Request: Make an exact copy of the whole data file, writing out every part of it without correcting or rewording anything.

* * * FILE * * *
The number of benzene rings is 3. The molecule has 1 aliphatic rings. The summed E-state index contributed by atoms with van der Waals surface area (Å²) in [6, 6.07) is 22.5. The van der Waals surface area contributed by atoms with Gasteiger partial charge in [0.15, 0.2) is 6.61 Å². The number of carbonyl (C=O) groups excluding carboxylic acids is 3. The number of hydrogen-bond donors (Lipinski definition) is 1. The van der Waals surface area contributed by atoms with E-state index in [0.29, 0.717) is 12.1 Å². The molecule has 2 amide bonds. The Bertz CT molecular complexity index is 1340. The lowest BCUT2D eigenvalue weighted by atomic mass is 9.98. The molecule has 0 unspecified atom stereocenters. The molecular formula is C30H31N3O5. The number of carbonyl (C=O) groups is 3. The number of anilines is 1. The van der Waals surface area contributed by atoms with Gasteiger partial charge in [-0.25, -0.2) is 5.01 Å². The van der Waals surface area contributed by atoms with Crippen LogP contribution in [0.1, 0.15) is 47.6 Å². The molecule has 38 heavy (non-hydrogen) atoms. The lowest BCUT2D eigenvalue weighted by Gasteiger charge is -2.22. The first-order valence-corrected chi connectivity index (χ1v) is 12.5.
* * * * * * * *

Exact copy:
The number of benzene rings is 3. The molecule has 1 aliphatic rings. The summed E-state index contributed by atoms with van der Waals surface area (Å²) in [6, 6.07) is 22.5. The van der Waals surface area contributed by atoms with Gasteiger partial charge in [0.15, 0.2) is 6.61 Å². The number of carbonyl (C=O) groups excluding carboxylic acids is 3. The number of hydrogen-bond donors (Lipinski definition) is 1. The van der Waals surface area contributed by atoms with E-state index in [0.29, 0.717) is 12.1 Å². The molecule has 2 amide bonds. The Bertz CT molecular complexity index is 1340. The lowest BCUT2D eigenvalue weighted by atomic mass is 9.98. The molecule has 0 unspecified atom stereocenters. The molecular formula is C30H31N3O5. The number of carbonyl (C=O) groups is 3. The number of anilines is 1. The van der Waals surface area contributed by atoms with Gasteiger partial charge in [-0.25, -0.2) is 5.01 Å². The van der Waals surface area contributed by atoms with Crippen LogP contribution in [0.1, 0.15) is 47.6 Å². The molecule has 38 heavy (non-hydrogen) atoms. The lowest BCUT2D eigenvalue weighted by Gasteiger charge is -2.22. The first-order valence-corrected chi connectivity index (χ1v) is 12.5.